Read the story of how the Canal & River Trust came to be
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We have vacancies across all of our waterways and in the offices, museums and attractions that support them. We're one of the UK's biggest charities and we take pride in everything we do
If you're thinking of getting in touch then please take a moment to look through these pages as we probably have the answer on our website
Planning & design
All you need to know about planning and design on our canals and rivers
Find a winter mooring
Find a cosy section of canal to hunker down in this winter
10 reasons to take up canoeing
It's a great way to get fit and explore our waterways at the same time
Share the Space
Take a look at our common sense guide to sharing the towpath
Find a place to fish
From reservoirs to club-managed canals and river stretches - find your nearest place to fish
Get your free guide
Download your free guide today and start exploring the waterway nature near you
Download your free guides
You've nine free days out guides to choose from - where will you go first?
Find a walk near you
Are you ready to ramble? Find a waterside stroll or a satisfying hike along our beautiful canals and rivers
Take a look at our upcoming events here.
Find your favourite waterway
With over 95 canals, rivers, reservoirs, docks and navigations, find out more about your favourite waterway
Something for everyone
Help us make a difference and have fun along the way. Find your perfect volunteer role today
Join our team
Could you join your local Towpath Taskforce team and help us to keep our canals looking lovely?
Desmond Family Canoe Trail
If you're aged 16-25 and would like to get involved with this exciting project, please get in touch
Could you be a volunteer lock keeper?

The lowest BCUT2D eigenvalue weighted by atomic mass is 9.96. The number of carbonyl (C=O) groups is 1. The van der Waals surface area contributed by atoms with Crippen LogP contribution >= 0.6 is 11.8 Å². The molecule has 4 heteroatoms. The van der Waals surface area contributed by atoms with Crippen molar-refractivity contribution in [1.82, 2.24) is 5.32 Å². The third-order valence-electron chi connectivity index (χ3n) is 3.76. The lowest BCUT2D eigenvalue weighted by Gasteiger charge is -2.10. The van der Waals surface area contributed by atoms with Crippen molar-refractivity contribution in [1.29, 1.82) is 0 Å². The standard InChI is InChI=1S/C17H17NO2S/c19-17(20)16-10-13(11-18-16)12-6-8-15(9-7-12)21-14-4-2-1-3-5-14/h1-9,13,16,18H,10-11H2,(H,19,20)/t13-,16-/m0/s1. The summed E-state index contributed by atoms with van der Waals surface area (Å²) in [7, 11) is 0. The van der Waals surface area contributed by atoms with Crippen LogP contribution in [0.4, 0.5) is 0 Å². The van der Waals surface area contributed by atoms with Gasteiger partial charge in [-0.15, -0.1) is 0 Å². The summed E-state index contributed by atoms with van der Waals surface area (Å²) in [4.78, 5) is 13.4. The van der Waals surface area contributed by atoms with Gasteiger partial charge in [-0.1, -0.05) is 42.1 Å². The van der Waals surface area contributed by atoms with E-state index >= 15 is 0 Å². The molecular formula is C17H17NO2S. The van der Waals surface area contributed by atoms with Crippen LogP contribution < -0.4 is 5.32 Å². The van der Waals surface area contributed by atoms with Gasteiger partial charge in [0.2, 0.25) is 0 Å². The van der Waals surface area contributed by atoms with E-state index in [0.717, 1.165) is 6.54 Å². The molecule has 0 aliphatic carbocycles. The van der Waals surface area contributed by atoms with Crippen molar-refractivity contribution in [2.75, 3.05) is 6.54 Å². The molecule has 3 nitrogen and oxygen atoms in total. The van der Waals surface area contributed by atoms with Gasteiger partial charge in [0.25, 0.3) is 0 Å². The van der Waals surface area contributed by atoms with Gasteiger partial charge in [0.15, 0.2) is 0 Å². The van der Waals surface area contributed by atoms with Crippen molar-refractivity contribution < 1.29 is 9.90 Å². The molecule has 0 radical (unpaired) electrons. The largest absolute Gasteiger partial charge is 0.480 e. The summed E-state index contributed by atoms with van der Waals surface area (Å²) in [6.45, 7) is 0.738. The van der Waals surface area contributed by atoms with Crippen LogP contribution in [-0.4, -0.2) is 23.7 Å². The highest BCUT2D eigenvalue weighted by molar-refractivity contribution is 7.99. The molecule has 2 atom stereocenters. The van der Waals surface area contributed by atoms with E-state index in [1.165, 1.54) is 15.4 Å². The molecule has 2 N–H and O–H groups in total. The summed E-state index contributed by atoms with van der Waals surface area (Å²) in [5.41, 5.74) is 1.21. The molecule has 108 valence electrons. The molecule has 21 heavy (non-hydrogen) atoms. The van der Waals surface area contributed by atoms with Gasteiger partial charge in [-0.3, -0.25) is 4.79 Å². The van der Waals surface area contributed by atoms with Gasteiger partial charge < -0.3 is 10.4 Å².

Find out what's involved with this popular volunteering opportunity
Why we think canals are better with Friends
Become a Friend of the Canal & River Trust today and you’ll open yourself up to new experiences and endless opportunities.
We love and care for your canals and rivers, because everyone deserves a place to escape.
Airships and canals don’t usually go together but the First World War Centenary commemorations that start in 2014 have cast up some interesting nuggets of heritage.
The Great War of 1914-18 is characterised by utter incredibility. The never-ending trenches, the mud, No Man’s Land and the huge cemeteries, have become part of our minds. But one of the most incredible sights of all were the Zeppelin airships that began raiding Britain from January 1915 to the end of the war. Over 50 raids took place, dropping 5,000 bombs and killing or wounding over 1,900 people. In all, 84 Zeppelins took part, and 30 were shot down or crashed.
Canals and rivers played an unwitting part in this air campaign as they could be used to navigate by, although not reliably. In October 1915, for example, Zeppelin L16 bombed Hertford after its captain mistook the Lee Navigation for the River Thames. And on the night of 31 January/1 February 1916, Zeppelins heading for Liverpool bombed the Black Country, apparently mistaking the lights below for Liverpool and one of the many canals for the River Mersey. Tipton, Walsall, and Wednesbury were bombed by L19 and L 21. So was Bradley, where a courting couple were fatally injured by a bomb that hit the Wednesbury Oak Loop that terminates at the Trust’s Bradley Yard.
Here, a small plaque on the wall of the existing pump-house commemorates this sad event and records the memory of Maud and Fredrick Fellows (they shared the same surname, but were unrelated), who just happened to be walking beside the canal at exactly the wrong moment.
As national heritage manager, Nigel’s role is to lead the Canal & River Trust’s team of regional heritage advisers in England and Wales. He has over 25 years’ experience of working in the conservation, archaeology and interpretation of historic buildings and places. He is a member of the editorial board of the Institute of Historic Building Conservation. He has written numerous articles concerning heritage conservation and is the author of several longer published works, including the English Heritage Book of Canals.